The park is divided into three sections:

Northeastern Section: This 16-hectare (40-acre) section is designated as the National Museum Complex which includes the Agrifina Circle, and where the National Museum of Natural History and the National Museum of Anthropology are located.

Central Section: Located south of Maria Orosa Street is the 22-hectare (54-acre) park proper that extends down up to Roxas Boulevard. This is where the Rizal Monument and several attractions such as the Open-Air Auditorium, Independence Flagpole, Central Musical and Dancing Fountain are located.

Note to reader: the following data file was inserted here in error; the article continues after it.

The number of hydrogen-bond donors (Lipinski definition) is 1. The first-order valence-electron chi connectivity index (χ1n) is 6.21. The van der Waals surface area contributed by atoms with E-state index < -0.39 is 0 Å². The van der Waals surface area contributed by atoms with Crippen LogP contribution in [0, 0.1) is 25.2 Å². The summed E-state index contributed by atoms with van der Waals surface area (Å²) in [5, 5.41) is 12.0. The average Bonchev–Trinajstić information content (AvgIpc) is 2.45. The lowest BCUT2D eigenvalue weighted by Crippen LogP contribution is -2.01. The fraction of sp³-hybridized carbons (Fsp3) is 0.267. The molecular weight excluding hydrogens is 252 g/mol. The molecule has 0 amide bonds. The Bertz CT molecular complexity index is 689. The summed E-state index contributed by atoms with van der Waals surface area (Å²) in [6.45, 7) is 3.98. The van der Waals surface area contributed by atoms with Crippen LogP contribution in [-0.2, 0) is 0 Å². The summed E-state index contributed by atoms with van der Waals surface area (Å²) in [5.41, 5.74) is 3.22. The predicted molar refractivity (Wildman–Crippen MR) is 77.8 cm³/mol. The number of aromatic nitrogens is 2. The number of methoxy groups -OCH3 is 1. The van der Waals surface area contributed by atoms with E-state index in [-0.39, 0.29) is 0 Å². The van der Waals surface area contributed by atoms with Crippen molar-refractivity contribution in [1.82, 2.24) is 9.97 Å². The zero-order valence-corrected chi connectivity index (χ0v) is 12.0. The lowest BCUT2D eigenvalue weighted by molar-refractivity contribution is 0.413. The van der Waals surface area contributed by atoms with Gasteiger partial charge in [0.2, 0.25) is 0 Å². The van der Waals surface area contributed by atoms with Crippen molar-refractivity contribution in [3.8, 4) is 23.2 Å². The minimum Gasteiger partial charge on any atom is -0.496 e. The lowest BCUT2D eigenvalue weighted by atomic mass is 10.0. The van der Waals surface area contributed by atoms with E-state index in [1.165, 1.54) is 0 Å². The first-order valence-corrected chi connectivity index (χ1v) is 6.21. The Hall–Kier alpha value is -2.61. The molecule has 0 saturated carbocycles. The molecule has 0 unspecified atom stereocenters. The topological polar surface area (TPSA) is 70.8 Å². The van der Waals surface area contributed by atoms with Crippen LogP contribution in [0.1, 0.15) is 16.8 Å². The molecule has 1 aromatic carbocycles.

Southwestern Section: Includes the Burnham Green, a 10-hectare (25-acre) open field, the Quirino Grandstand and the Manila Ocean Park along Manila Bay.

Jose Rizal's Monument in Luneta
Location of buildings in and around Rizal Park
W map E
Northeastern side
Northwestern side Southeastern side

National Museum of Anthropology

Agrifina Circle and
the Sentinel of Freedom

National Museum of Natural History

Japanese Garden

Rizal Monument

National Library of the Philippines


National Historical Commission of the Philippines

Manila Hotel

Quirino Grandstand

Museo Pambata, formerly the Manila Elks Club
Southwestern side


Inside the Chinese Garden
The Orchidarium

Event venues

The Open-Air Auditorium